Ig Nobel Prizes Announced

i-f1ee09046b937b18f2594c8b8da681f6-071004_ignobels_hmed.jpgIt's that time of year again when the most exciting set of awards for us here at Omni Brain are announced. If you don't know what the Ig Nobels are you're missing out on a very important part of science! According to some article at MSNBC "The annual no-rules awards ceremony, where flying paper airplanes and interrupting honored speakers are commonplace, pokes fun at bizarre and improbable achievements in real-life scientific research."

This year some of my favorite prizes were:

NUTRITION: Brian Wansink of Cornell University, for exploring the seemingly boundless appetites of human beings, by feeding them with a self-refilling, bottomless bowl of soup.
REFERENCE: "Bottomless Bowls: Why Visual Cues of Portion Size May Influence Intake," Brian Wansink, James E. Painter and Jill North, Obesity Research, vol. 13, no. 1, January 2005, pp. 93-100.

Of course we can't forget the Gay Bomb!

PEACE: The Air Force Wright Laboratory, Dayton, Ohio, USA, for instigating research & development on a chemical weapon -- the so-called "gay bomb" -- that will make enemy soldiers become sexually irresistible to each other.
REFERENCE: "Harassing, Annoying, and 'Bad Guy' Identifying Chemicals," Wright Laboratory, WL/FIVR, Wright Patterson Air Force Base, Ohio, June 1, 1994.

Too bad the Air Force wasn't there to accept :(

Head over to the Annals of Improbably Research for all the exciting results!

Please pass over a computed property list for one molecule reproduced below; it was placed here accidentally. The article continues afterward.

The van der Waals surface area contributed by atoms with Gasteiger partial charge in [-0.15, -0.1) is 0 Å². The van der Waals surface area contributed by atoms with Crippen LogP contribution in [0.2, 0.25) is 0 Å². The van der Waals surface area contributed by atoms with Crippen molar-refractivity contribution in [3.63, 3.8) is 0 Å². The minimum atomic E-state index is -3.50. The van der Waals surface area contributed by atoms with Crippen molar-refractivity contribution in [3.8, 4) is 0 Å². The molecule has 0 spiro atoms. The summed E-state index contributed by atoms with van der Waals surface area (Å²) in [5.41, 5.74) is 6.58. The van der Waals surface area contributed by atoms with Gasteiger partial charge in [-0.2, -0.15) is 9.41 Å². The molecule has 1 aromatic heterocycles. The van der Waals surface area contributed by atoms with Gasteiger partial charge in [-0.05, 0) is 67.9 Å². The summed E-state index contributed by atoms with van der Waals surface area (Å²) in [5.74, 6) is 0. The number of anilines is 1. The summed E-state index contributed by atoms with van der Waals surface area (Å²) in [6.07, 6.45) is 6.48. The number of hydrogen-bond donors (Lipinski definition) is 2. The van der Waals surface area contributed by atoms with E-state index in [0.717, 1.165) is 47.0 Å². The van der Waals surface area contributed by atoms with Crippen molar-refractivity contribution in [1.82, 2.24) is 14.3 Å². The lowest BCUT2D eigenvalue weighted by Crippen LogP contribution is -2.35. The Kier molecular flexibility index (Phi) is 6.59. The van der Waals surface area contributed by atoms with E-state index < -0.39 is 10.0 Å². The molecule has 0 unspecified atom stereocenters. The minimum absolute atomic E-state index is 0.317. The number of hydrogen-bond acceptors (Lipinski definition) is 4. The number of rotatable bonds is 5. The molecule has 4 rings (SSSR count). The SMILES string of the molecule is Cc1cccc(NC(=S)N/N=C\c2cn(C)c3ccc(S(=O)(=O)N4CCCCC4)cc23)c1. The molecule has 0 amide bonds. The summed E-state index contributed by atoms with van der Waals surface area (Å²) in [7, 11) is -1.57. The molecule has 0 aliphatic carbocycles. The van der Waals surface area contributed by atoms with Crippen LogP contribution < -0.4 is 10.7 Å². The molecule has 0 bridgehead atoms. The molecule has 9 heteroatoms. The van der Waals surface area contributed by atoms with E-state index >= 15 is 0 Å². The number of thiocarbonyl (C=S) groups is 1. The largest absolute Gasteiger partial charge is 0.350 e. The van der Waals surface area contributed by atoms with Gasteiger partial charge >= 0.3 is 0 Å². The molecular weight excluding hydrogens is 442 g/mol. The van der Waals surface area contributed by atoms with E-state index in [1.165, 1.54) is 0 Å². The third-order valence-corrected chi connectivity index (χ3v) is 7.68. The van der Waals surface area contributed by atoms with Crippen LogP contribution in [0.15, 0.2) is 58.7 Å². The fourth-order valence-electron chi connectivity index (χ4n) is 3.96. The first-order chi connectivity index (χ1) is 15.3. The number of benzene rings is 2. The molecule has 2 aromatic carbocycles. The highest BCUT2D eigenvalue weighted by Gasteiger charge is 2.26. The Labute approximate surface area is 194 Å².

More like this

[Originally posted in April 2007] One "trick" dieters often use is to put their food on a smaller plate. The idea is to fool yourself into thinking you're eating more food than you really are. But doesn't our stomach tell us how full we are? Actually, it doesn't. Brian Wansink has devoted his…
More tales of hilarious heuristics that lead us astray and make us fat: An appalling example of our mindless approach to eating involved an experiment with tubs of five-day-old popcorn. Moviegoers in a Chicago suburb were given free stale popcorn, some in medium-size buckets, some in large buckets…
One "trick" dieters often use is to put their food on a smaller plate. The idea is to fool yourself into thinking you're eating more food than you really are. But doesn't our stomach tell us how full we are? Actually, it doesn't. Brian Wansink has devoted his career to studying how perception of…
As Sideshow Bob once opined, television is essentially a "bottomless chum bucket," and even when I am petsitting at a house with cable I usually prefer to read over endlessly channel surfing for a nature program that I probably won't like anyway. Some programs on PBS, however, are notable…